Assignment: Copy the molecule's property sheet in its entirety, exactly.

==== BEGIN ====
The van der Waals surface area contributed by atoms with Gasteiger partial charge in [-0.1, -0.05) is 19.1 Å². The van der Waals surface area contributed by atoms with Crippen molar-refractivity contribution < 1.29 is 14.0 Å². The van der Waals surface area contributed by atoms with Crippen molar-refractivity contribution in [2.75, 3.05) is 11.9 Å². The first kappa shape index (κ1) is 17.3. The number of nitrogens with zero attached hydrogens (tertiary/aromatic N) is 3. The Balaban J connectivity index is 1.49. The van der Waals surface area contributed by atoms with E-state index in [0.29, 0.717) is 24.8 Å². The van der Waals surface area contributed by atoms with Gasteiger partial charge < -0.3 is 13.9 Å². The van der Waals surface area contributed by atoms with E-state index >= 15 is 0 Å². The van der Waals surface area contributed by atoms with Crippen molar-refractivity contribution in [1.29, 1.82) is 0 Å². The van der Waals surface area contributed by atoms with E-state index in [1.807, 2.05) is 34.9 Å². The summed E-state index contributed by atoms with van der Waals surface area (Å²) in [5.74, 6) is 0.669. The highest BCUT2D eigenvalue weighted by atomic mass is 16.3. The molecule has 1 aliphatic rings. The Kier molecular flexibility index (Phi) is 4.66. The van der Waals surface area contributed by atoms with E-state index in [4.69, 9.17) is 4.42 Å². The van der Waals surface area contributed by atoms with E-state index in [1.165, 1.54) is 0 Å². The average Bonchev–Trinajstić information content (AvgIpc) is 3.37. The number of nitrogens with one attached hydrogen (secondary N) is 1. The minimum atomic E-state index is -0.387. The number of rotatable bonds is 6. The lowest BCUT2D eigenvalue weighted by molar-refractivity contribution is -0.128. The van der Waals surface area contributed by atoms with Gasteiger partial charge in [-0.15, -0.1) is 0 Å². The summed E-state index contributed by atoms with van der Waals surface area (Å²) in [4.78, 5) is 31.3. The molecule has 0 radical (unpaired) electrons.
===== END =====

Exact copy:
The van der Waals surface area contributed by atoms with Gasteiger partial charge in [-0.1, -0.05) is 19.1 Å². The van der Waals surface area contributed by atoms with Crippen molar-refractivity contribution < 1.29 is 14.0 Å². The van der Waals surface area contributed by atoms with Crippen molar-refractivity contribution in [2.75, 3.05) is 11.9 Å². The first kappa shape index (κ1) is 17.3. The number of nitrogens with zero attached hydrogens (tertiary/aromatic N) is 3. The Balaban J connectivity index is 1.49. The van der Waals surface area contributed by atoms with E-state index in [0.29, 0.717) is 24.8 Å². The van der Waals surface area contributed by atoms with Gasteiger partial charge < -0.3 is 13.9 Å². The van der Waals surface area contributed by atoms with E-state index >= 15 is 0 Å². The van der Waals surface area contributed by atoms with Crippen molar-refractivity contribution in [1.29, 1.82) is 0 Å². The van der Waals surface area contributed by atoms with E-state index in [1.807, 2.05) is 34.9 Å². The summed E-state index contributed by atoms with van der Waals surface area (Å²) in [5.74, 6) is 0.669. The highest BCUT2D eigenvalue weighted by atomic mass is 16.3. The molecule has 1 aliphatic rings. The Kier molecular flexibility index (Phi) is 4.66. The van der Waals surface area contributed by atoms with E-state index in [4.69, 9.17) is 4.42 Å². The van der Waals surface area contributed by atoms with E-state index in [1.165, 1.54) is 0 Å². The average Bonchev–Trinajstić information content (AvgIpc) is 3.37. The number of nitrogens with one attached hydrogen (secondary N) is 1. The minimum atomic E-state index is -0.387. The number of rotatable bonds is 6. The lowest BCUT2D eigenvalue weighted by molar-refractivity contribution is -0.128. The van der Waals surface area contributed by atoms with Gasteiger partial charge in [-0.15, -0.1) is 0 Å². The summed E-state index contributed by atoms with van der Waals surface area (Å²) in [4.78, 5) is 31.3. The molecule has 0 radical (unpaired) electrons.